Parachutist Badge (United Kingdom)
The British Armed Forces award a range of Parachutist Badges to those qualified as military parachutists. The version awarded depends largely on the unit or role that the individual fills following qualification.
During World War II with forming of the first British Airborne units parachute training was a 12-day course carried out at the No. 1 Parachute Training School, RAF Ringway. Recruits initially jumped from a converted barrage balloon and finished with five parachute jumps from an aircraft. Anyone failing to complete a parachute jump was returned to his old unit (known as "returned to unit" or "RTU"). At the end of the course, new Paras were presented with their maroon beret and parachute wings and posted to a parachute battalion.
Currently British military personnel must complete the Basic Parachute Course, which is held by No 1 Parachute Training School at RAF Brize Norton, a 9-jump course attended by personnel from all branches of the UK Armed Forces. Troops make each descent from a C-130 or Skyvan aircraft using the Low Level Parachute at heights of 800 ft and 1000 ft. On successful completion of their nine descents, trainees are presented with their 'wings' by the Officer Commanding No. 1 Parachute Training School, and return to their units as qualified parachutists.
The British Army has three parachute qualification badges for non SF qualified soldiers:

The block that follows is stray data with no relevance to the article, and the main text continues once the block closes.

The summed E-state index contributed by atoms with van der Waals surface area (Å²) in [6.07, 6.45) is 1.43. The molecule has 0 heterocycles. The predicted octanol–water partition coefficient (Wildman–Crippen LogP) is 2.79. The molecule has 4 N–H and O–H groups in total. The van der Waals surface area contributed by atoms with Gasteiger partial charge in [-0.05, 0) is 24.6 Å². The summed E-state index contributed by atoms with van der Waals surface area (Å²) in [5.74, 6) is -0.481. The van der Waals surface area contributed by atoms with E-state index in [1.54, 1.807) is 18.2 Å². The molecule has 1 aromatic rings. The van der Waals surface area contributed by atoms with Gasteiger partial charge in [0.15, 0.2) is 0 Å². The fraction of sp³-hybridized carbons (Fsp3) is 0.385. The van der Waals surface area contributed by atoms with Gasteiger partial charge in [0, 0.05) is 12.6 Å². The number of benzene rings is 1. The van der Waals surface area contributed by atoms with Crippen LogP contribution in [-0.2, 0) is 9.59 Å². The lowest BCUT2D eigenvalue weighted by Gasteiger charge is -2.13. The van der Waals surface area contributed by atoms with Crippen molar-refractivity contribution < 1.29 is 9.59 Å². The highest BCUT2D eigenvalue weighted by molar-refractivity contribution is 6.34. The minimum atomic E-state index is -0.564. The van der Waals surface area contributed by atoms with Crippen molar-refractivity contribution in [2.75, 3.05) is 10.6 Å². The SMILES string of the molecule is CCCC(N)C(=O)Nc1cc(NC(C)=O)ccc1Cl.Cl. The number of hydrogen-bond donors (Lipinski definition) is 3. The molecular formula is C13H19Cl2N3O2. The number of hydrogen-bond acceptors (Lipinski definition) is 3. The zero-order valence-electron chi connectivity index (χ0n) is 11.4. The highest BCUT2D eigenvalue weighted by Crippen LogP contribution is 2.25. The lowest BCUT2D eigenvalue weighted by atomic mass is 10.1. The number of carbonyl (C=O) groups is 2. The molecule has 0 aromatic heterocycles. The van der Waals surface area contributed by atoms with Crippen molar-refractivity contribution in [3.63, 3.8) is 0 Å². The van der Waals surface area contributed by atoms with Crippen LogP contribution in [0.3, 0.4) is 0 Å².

- Assistant Parachute Jump Instructor;
- Parachute Badge with Wings (also used by the Royal Marines), and
- Parachute Badge without Wings.
The Parachute Badge with Wings insignia, which depicts an open parachute embroidered in white flanked by a pair of wings embroidered in light blue, is only to be worn by a qualified parachutist who has subsequently been on the posted strength of a unit where he may be ordered in the course of his duties to parachute. Those who do not serve with a parachute unit are permitted to wear the Parachute Badge without Wings, colloquially known as the 'Lightbulb'.
SAS pattern parachute wings, designed by Lieutenant Jock Lewes and based on the stylised sacred Ibis wings of Isis of Egyptian iconography depicted in the décor of Shepheard's Hotel in Cairo, are worn on the right shoulder. After a qualifying number of active service "jumps", they were worn on the left breast above medal ribbons.
Qualified RAF and RAF Regiment personnel wear a badge similar to the Army's Parachute Badge with Wings, formerly on an RAF blue-grey backing, since 1972 on navy blue; there is an RAF equivalent to the 'lightbulb'. The Parachute Jump Instructor badge is categorised as a Flying Badge.
- "RAF Brize Norton". Ministry of Defence.
- "The Sign of a Specialist".
- Adjutant General's Administrative Instructions Para 43.198 a.
- Adjutant General's Administrative Instructions Para 43.198 b.
- "Special Boat Service Dress Regulations" (PDF).
- Davis, Brian Leigh (1983). British Army Uniforms and Insignia of World War Two. Arms and Armour Press. p. 67. ISBN 0-85368-609-2.
- Wellsted, Ian (1997). SAS with the Maquis. Greenhill Books.
- http://www.raf.mod.uk/rafcms/mediafiles/9647CE1A_E2F1_FD48_EE58A77DCDE87EBE.pdf AP 1358 - Uniform Dress and Appearance Regulations, Chapter 7 - Distinguishing Insignia